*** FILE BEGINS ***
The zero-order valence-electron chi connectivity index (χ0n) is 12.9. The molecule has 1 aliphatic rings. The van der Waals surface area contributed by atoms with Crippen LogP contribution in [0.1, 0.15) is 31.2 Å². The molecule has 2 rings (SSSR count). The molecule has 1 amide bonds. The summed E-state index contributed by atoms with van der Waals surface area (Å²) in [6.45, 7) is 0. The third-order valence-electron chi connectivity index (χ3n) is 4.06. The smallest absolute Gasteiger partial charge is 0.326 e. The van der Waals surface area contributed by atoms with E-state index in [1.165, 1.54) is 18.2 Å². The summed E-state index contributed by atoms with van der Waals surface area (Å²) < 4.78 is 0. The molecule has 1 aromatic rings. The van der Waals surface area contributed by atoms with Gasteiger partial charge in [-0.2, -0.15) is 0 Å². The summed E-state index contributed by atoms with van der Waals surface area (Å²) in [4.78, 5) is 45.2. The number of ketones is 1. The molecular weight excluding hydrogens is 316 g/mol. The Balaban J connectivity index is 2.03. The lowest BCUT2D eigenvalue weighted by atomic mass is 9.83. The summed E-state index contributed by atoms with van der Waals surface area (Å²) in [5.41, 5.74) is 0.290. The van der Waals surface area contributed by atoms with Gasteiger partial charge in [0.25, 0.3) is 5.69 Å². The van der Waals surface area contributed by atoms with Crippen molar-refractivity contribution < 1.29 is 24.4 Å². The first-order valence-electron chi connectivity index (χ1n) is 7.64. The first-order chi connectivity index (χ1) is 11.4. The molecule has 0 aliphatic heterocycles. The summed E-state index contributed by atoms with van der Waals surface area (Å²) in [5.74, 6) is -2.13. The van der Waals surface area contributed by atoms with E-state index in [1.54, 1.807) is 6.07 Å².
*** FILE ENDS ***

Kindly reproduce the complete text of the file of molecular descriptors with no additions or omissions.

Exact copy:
The zero-order valence-electron chi connectivity index (χ0n) is 12.9. The molecule has 1 aliphatic rings. The van der Waals surface area contributed by atoms with Crippen LogP contribution in [0.1, 0.15) is 31.2 Å². The molecule has 2 rings (SSSR count). The molecule has 1 amide bonds. The summed E-state index contributed by atoms with van der Waals surface area (Å²) in [6.45, 7) is 0. The third-order valence-electron chi connectivity index (χ3n) is 4.06. The smallest absolute Gasteiger partial charge is 0.326 e. The van der Waals surface area contributed by atoms with E-state index in [1.165, 1.54) is 18.2 Å². The summed E-state index contributed by atoms with van der Waals surface area (Å²) < 4.78 is 0. The molecule has 1 aromatic rings. The van der Waals surface area contributed by atoms with Gasteiger partial charge in [-0.2, -0.15) is 0 Å². The summed E-state index contributed by atoms with van der Waals surface area (Å²) in [4.78, 5) is 45.2. The number of ketones is 1. The molecular weight excluding hydrogens is 316 g/mol. The Balaban J connectivity index is 2.03. The lowest BCUT2D eigenvalue weighted by atomic mass is 9.83. The summed E-state index contributed by atoms with van der Waals surface area (Å²) in [5.41, 5.74) is 0.290. The van der Waals surface area contributed by atoms with Gasteiger partial charge in [0.25, 0.3) is 5.69 Å². The van der Waals surface area contributed by atoms with Crippen molar-refractivity contribution < 1.29 is 24.4 Å². The first-order valence-electron chi connectivity index (χ1n) is 7.64. The first-order chi connectivity index (χ1) is 11.4. The molecule has 0 aliphatic heterocycles. The summed E-state index contributed by atoms with van der Waals surface area (Å²) in [5.74, 6) is -2.13. The van der Waals surface area contributed by atoms with E-state index in [1.54, 1.807) is 6.07 Å².